Reports & Analysis
Kenya Releases Report Linking the Value of Forests to the Economy
With support from the UN-REDD Programme, a joint Kenya Forest Service and UNEP report shows how economic benefits of forest ecosystems far exceed short-term gains from deforestation.
At a recent high-level dialogue on deforestation in Nairobi, UNEP and Kenya's Forest Service released a report revealing the causes of major economic damage due to deforestation. The report, entitled The Role and Contribution of Montane Forests and Related Ecosystem Services to the Kenyan Economy, found that forests contribute to a wide range of sectors, accounting for 3.6 per cent of Gross Domestic Product (GDP), compared to the current official figure of 1.1 per cent.
"The value of the Mau Forest's ecosystem services to the Kenyan economy previously calculated by UNEP has already catalyzed a response to conserve and rehabilitate this vital resource," said Hon. Dr. Noah Wekesa, Kenya's Minister of Forestry and Wildlife, adding that, "This shows we have already acknowledged the importance of forests. However, this new report quantifies the massive scale of the economic damage deforestation brings and shows much more needs to be done nation-wide."
The economic benefits of forest ecosystem services are more than four times higher than the short-term gains of deforestation, but trees continue to be felled due to multiple and complex reasons, including unregulated charcoal production, livestock grazing and human settlements.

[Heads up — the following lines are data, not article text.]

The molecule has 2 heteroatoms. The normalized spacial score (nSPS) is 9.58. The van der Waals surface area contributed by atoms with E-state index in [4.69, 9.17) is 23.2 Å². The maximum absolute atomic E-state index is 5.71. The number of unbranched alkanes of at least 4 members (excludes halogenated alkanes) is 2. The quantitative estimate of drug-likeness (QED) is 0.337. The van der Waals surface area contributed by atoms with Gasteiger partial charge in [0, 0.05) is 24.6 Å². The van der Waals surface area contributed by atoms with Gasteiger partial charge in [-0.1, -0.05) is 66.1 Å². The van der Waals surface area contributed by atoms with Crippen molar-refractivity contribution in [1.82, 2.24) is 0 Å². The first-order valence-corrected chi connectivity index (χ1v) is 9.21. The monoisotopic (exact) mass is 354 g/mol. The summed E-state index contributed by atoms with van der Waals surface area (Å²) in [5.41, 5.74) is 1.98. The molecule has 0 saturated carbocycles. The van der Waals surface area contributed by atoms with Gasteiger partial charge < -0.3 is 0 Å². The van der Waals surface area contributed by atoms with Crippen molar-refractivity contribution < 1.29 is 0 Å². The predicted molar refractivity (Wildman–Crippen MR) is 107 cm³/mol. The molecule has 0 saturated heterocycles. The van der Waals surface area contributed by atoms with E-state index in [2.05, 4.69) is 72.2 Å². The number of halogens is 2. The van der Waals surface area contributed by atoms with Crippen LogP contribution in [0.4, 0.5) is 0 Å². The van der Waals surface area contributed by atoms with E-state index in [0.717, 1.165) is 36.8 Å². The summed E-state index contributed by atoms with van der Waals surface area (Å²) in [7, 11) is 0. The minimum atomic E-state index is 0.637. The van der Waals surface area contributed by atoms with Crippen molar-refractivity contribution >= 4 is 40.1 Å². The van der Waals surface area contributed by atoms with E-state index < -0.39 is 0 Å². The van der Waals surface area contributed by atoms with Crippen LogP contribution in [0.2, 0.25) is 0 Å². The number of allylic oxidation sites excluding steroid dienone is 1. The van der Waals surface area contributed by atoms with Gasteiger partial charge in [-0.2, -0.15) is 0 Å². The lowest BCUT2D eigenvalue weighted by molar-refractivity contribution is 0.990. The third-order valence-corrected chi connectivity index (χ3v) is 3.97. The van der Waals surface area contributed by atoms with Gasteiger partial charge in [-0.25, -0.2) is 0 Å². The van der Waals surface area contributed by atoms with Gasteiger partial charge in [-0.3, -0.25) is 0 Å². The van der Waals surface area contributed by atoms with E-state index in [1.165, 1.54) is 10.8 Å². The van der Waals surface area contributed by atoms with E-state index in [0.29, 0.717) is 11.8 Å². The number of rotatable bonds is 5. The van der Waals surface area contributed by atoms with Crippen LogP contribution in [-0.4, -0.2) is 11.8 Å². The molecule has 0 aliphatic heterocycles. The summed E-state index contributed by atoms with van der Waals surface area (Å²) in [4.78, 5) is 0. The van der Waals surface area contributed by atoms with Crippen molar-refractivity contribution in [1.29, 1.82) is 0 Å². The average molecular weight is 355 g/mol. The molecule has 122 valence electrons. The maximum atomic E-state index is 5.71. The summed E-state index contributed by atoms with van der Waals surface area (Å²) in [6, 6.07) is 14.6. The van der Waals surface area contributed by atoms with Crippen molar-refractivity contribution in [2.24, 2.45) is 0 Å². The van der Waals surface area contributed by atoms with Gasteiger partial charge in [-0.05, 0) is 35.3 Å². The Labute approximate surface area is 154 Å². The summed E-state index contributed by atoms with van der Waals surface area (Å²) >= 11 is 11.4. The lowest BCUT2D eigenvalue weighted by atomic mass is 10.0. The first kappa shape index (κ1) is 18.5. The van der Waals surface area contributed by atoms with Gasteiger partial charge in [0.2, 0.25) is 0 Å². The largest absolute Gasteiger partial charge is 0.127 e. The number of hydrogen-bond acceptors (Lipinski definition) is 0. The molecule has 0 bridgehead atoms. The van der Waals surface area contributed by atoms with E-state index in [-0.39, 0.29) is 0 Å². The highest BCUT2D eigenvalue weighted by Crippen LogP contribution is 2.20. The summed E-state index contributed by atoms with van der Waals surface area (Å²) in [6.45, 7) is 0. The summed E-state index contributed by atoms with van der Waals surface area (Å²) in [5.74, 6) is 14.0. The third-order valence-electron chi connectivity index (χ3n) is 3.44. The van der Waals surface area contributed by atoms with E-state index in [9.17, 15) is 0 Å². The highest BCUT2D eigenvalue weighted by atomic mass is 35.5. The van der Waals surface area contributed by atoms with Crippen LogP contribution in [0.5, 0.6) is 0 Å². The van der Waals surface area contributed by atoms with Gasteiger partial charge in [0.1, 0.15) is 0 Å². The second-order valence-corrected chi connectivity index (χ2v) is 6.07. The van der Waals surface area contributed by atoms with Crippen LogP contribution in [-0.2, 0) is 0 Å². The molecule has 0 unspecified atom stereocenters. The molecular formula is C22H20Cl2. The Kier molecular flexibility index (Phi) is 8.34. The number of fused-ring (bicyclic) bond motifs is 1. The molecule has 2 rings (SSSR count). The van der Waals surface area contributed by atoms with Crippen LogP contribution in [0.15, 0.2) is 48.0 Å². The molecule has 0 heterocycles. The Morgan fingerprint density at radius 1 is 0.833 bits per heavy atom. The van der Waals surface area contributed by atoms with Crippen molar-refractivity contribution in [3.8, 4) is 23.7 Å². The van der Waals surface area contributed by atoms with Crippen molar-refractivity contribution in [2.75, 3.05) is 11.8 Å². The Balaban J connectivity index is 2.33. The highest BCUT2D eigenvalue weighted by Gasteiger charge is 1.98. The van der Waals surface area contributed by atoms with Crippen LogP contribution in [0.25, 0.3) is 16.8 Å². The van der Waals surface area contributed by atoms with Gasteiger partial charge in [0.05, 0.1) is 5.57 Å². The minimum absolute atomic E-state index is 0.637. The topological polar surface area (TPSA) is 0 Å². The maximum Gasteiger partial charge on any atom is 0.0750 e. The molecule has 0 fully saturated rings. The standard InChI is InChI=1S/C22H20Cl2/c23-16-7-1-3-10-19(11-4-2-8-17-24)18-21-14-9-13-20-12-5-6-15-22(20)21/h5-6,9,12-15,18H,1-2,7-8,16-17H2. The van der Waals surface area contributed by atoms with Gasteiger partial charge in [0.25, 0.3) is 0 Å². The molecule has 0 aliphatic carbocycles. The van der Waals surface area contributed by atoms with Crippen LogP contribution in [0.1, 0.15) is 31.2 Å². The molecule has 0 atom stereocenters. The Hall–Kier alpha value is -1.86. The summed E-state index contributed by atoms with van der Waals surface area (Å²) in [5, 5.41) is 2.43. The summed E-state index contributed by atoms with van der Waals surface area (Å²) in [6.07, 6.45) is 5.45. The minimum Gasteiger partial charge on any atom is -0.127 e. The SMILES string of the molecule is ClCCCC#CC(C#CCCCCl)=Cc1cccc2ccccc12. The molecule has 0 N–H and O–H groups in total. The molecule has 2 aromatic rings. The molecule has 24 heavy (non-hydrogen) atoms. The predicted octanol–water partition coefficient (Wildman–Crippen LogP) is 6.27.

The final document of the high-level dialogue highlighted the fact that Kenya’s new constitution calls for an increase in forest cover to 10 per cent which, coupled with an increasing public demand to halt and reverse deforestation, has the potential to trigger unprecedented investment in the forest sector.
Delegates of the high-level dialogue also encouraged Kenya to seize a unique opportunity provided by the new constitution and public opinion to reverse deforestation in the nation’s water towers, which deprives the economy of almost six billion shillings (US$70 million) annually and threatens more than 70 per cent of the water supply.
"Kenya has already signaled its intent to build up this natural capital as a vibrant and sustainable engine for growth and prosperity," said UN Under-Secretary General and UNEP Executive Director Achim Steiner. "The outcomes of this meeting provide an agenda for moving beyond an era when forests were seen as unproductive land that could be turned into something more valuable by cutting down the trees," he added.
Read more on the high-level dialogue that brought together more than 200 delegates, including key decision-makers, the private sector, development partners, civil society and international observers 5-7 November, 2012 in Nairobi, Kenya.